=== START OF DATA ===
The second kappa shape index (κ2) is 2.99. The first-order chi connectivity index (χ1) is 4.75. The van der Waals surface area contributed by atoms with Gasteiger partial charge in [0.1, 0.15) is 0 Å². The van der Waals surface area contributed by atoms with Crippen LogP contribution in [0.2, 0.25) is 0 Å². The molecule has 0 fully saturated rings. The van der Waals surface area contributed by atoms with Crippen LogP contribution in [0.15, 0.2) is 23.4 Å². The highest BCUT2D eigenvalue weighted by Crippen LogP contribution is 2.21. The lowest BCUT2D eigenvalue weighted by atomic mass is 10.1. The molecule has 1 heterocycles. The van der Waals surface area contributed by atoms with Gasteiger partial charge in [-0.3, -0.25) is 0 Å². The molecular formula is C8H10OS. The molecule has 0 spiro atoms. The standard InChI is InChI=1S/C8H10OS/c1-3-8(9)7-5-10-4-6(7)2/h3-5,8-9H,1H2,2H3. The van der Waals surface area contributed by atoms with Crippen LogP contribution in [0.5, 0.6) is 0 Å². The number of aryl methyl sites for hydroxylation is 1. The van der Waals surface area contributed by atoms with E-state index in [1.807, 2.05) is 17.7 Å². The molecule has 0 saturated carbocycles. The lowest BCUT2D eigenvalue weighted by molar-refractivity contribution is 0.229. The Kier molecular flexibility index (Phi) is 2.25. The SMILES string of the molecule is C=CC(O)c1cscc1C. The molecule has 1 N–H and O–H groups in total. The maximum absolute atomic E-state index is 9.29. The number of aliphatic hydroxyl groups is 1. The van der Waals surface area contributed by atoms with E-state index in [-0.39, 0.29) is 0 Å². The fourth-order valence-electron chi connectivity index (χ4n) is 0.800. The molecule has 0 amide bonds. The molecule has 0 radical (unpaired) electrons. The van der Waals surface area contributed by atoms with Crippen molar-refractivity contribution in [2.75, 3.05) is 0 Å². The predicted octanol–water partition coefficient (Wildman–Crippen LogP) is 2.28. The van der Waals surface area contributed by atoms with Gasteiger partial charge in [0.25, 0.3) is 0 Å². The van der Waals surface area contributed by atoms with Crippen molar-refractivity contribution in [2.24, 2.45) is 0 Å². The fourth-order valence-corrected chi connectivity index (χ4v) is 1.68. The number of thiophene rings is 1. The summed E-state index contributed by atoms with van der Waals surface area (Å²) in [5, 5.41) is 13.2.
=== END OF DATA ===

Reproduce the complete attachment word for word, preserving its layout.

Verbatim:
The second kappa shape index (κ2) is 2.99. The first-order chi connectivity index (χ1) is 4.75. The van der Waals surface area contributed by atoms with Gasteiger partial charge in [0.1, 0.15) is 0 Å². The van der Waals surface area contributed by atoms with Crippen LogP contribution in [0.2, 0.25) is 0 Å². The molecule has 0 fully saturated rings. The van der Waals surface area contributed by atoms with Crippen LogP contribution in [0.15, 0.2) is 23.4 Å². The highest BCUT2D eigenvalue weighted by Crippen LogP contribution is 2.21. The lowest BCUT2D eigenvalue weighted by atomic mass is 10.1. The molecule has 1 heterocycles. The van der Waals surface area contributed by atoms with Gasteiger partial charge in [-0.3, -0.25) is 0 Å². The molecular formula is C8H10OS. The molecule has 0 spiro atoms. The standard InChI is InChI=1S/C8H10OS/c1-3-8(9)7-5-10-4-6(7)2/h3-5,8-9H,1H2,2H3. The van der Waals surface area contributed by atoms with Crippen LogP contribution in [0.5, 0.6) is 0 Å². The number of aryl methyl sites for hydroxylation is 1. The van der Waals surface area contributed by atoms with E-state index in [1.807, 2.05) is 17.7 Å². The molecule has 0 saturated carbocycles. The lowest BCUT2D eigenvalue weighted by molar-refractivity contribution is 0.229. The Kier molecular flexibility index (Phi) is 2.25. The SMILES string of the molecule is C=CC(O)c1cscc1C. The molecule has 1 N–H and O–H groups in total. The maximum absolute atomic E-state index is 9.29. The number of aliphatic hydroxyl groups is 1. The van der Waals surface area contributed by atoms with E-state index in [-0.39, 0.29) is 0 Å². The fourth-order valence-electron chi connectivity index (χ4n) is 0.800. The molecule has 0 amide bonds. The molecule has 0 radical (unpaired) electrons. The van der Waals surface area contributed by atoms with Crippen molar-refractivity contribution in [2.75, 3.05) is 0 Å². The predicted octanol–water partition coefficient (Wildman–Crippen LogP) is 2.28. The van der Waals surface area contributed by atoms with Gasteiger partial charge in [0.25, 0.3) is 0 Å². The van der Waals surface area contributed by atoms with Crippen molar-refractivity contribution in [2.24, 2.45) is 0 Å². The fourth-order valence-corrected chi connectivity index (χ4v) is 1.68. The number of thiophene rings is 1. The summed E-state index contributed by atoms with van der Waals surface area (Å²) in [5, 5.41) is 13.2.